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Originally Posted by rutan around View Post
A.E.F.R says:


Really? If the lead salt deposit you're talking about is lead oxybromide how does it deposit on those mating surfaces? Lead oxybromide melts at 703.4*F. The engine exhaust is between 750*F and 1,650*F so it is in liquid form. The exhaust gas exits through the open valve at better than 600 km/h The valve head is heated to close to the exhaust gas temperature. Under those conditions I don't think anything would stick to to mating surfaces.

The most convincing argument for me that it is an old wives tale that lead is a lubricant and /or cushion is the result when natural gas or propane gas is used in internal combustion engines instead of leaded fuel. The engines last just as long if not longer and there is not an atom of lead in either gas.

It's pretty well documented that there were a lot of problems with rapid valve seat recession when lead was removed from gasoline. You're may right that "lubrication" may not be the best word for what the lead was doing something . How would you describe what the lead was doing to prevent that? Because I think you're going to have a pretty tough battle convincing anyone that valve seat recession wasn't a problem when automobiles were switching to unleaded fuel.
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Old 3rd Oct 2018, 22:08
  #51 (permalink)  
 
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You (and many others) confused correlation for causation.

Removing the lead from the fuel meant that the lead was no longer in the fuel. That caused an increase in the probabilities of detonation in engines that were not designed to run on unleaded fuel. Detonation causes a disruption of the boundary layer inside cylinders that usually helps to insulate them from being exposed to all of the heat generated by the combustion event. That’s why ‘heavy’ detonation causes an increase in CHT (and is what is causing the problem in mustering chopper engines).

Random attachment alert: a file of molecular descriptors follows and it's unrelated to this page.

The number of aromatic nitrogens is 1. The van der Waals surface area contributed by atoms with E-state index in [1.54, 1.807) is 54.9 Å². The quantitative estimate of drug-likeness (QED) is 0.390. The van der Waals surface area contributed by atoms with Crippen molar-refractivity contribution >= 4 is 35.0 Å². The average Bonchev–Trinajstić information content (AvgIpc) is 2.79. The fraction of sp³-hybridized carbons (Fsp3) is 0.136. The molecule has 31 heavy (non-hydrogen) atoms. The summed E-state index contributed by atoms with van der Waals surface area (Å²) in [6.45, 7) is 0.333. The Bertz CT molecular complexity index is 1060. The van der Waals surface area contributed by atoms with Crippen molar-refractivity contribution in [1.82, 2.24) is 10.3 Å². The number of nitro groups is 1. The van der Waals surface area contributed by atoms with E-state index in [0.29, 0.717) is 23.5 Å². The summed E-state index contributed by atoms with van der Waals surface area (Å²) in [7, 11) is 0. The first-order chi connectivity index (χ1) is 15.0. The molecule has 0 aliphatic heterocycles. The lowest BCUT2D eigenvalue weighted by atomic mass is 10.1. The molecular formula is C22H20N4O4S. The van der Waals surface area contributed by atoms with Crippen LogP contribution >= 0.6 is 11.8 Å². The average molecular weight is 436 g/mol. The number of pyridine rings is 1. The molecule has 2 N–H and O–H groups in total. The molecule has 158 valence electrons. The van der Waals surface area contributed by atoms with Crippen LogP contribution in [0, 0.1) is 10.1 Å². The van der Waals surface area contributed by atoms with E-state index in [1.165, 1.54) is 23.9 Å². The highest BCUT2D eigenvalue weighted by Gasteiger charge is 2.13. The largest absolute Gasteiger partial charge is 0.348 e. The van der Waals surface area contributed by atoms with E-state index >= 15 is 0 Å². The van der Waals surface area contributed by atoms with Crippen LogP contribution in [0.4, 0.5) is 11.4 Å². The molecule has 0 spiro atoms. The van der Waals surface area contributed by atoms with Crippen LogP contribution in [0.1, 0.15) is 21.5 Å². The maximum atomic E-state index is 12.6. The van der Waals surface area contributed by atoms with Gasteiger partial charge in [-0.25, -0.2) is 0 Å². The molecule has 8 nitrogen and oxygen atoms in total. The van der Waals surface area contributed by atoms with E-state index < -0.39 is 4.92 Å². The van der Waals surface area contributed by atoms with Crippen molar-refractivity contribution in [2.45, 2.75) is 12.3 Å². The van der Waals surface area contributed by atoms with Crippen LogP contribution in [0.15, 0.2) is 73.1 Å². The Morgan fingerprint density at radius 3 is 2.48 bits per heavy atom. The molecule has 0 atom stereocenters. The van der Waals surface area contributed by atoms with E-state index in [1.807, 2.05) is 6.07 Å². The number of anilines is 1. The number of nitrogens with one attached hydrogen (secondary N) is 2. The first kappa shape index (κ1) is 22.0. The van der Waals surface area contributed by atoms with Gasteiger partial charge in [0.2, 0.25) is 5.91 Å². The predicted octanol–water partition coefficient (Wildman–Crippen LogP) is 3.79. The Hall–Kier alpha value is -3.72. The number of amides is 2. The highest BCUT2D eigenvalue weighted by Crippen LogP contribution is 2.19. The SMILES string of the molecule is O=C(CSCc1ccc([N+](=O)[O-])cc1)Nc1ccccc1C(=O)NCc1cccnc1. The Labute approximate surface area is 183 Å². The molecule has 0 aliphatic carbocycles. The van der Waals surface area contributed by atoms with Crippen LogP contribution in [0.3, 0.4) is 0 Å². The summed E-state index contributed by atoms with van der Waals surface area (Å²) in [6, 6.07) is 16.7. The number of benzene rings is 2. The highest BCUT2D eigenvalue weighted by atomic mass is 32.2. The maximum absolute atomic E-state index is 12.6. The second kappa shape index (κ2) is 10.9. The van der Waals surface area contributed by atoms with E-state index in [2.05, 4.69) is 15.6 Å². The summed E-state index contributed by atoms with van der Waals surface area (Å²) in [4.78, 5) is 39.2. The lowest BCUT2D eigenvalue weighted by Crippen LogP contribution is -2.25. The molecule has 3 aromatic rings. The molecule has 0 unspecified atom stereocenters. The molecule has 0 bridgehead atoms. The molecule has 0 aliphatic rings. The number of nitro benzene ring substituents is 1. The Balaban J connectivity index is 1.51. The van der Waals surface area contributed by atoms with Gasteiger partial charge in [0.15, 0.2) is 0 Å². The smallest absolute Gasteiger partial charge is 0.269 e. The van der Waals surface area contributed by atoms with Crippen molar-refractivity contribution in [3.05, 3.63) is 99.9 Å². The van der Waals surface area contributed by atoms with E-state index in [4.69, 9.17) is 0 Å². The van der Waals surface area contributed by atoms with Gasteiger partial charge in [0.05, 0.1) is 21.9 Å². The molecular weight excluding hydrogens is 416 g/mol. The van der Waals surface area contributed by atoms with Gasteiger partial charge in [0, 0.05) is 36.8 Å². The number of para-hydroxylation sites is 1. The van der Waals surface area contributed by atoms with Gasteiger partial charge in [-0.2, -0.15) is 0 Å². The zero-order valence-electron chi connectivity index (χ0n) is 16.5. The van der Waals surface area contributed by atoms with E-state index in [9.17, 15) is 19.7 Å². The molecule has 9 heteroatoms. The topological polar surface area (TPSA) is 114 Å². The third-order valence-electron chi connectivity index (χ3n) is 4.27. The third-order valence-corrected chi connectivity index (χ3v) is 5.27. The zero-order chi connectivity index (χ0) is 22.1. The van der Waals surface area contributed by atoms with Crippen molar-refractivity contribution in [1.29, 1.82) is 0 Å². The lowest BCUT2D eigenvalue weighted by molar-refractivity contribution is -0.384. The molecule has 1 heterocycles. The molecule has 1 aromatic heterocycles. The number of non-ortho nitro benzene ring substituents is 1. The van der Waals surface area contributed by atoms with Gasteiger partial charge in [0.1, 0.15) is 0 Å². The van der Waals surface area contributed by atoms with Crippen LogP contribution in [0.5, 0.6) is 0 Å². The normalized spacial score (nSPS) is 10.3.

I think you’ll find that what actually caused the rapid valve seat recession in car engines when lead was removed from MOGAS was detonation/high CHT.
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Old 3rd Oct 2018, 22:26
  #52 (permalink)  
 
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What Lead Balloon said
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Old 3rd Oct 2018, 22:33
  #53 (permalink)  
 
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What Lead Balloon said.
The cylinders and valves are not hurt by natural gas or propane because their octane rating is above 100

Last edited by rutan around; 3rd Oct 2018 at 22:43. Reason: Forgot the last line
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Old 4th Oct 2018, 03:16
  #54 (permalink)  
 
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Originally Posted by Connedrod View Post
FYI. It is affecting fixed wing aircraft. Not as bad as the R22 but there is damaged engines, in fact i have one back a manufacture now being debated on why it is damaged.
Hey mate, which engine aircraft combination was that engine out of. Also what operation was the aircraft carrying out?
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Old 4th Oct 2018, 03:22
  #55 (permalink)  
 
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Originally Posted by Lead Balloon View Post
You (and many others) confused correlation for causation.